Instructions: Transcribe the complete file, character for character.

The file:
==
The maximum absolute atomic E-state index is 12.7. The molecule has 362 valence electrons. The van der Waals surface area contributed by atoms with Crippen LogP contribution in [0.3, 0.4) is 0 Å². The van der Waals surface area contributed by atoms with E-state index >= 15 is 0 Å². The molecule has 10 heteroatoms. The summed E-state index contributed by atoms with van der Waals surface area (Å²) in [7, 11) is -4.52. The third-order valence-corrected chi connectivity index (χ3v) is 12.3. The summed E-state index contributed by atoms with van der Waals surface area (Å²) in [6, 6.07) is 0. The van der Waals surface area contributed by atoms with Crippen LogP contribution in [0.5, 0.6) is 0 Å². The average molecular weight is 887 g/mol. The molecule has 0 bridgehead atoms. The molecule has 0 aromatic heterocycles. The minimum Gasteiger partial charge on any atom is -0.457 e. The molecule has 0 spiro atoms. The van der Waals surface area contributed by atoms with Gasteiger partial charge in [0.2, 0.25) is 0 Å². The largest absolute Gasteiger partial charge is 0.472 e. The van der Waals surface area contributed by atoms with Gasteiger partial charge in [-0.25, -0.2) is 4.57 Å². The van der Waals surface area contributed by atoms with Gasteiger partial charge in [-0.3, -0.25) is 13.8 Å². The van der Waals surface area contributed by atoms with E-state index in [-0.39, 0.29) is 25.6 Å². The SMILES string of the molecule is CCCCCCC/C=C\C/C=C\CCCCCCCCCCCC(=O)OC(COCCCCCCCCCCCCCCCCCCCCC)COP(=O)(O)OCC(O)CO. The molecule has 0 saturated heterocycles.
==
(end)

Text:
The maximum absolute atomic E-state index is 12.7. The molecule has 362 valence electrons. The van der Waals surface area contributed by atoms with Crippen LogP contribution in [0.3, 0.4) is 0 Å². The van der Waals surface area contributed by atoms with E-state index >= 15 is 0 Å². The molecule has 10 heteroatoms. The summed E-state index contributed by atoms with van der Waals surface area (Å²) in [7, 11) is -4.52. The third-order valence-corrected chi connectivity index (χ3v) is 12.3. The summed E-state index contributed by atoms with van der Waals surface area (Å²) in [6, 6.07) is 0. The van der Waals surface area contributed by atoms with Crippen LogP contribution in [0.5, 0.6) is 0 Å². The average molecular weight is 887 g/mol. The molecule has 0 bridgehead atoms. The molecule has 0 aromatic heterocycles. The minimum Gasteiger partial charge on any atom is -0.457 e. The molecule has 0 spiro atoms. The van der Waals surface area contributed by atoms with Gasteiger partial charge in [0.2, 0.25) is 0 Å². The largest absolute Gasteiger partial charge is 0.472 e. The van der Waals surface area contributed by atoms with Gasteiger partial charge in [-0.25, -0.2) is 4.57 Å². The van der Waals surface area contributed by atoms with Gasteiger partial charge in [-0.3, -0.25) is 13.8 Å². The van der Waals surface area contributed by atoms with E-state index in [-0.39, 0.29) is 25.6 Å². The SMILES string of the molecule is CCCCCCC/C=C\C/C=C\CCCCCCCCCCCC(=O)OC(COCCCCCCCCCCCCCCCCCCCCC)COP(=O)(O)OCC(O)CO. The molecule has 0 saturated heterocycles.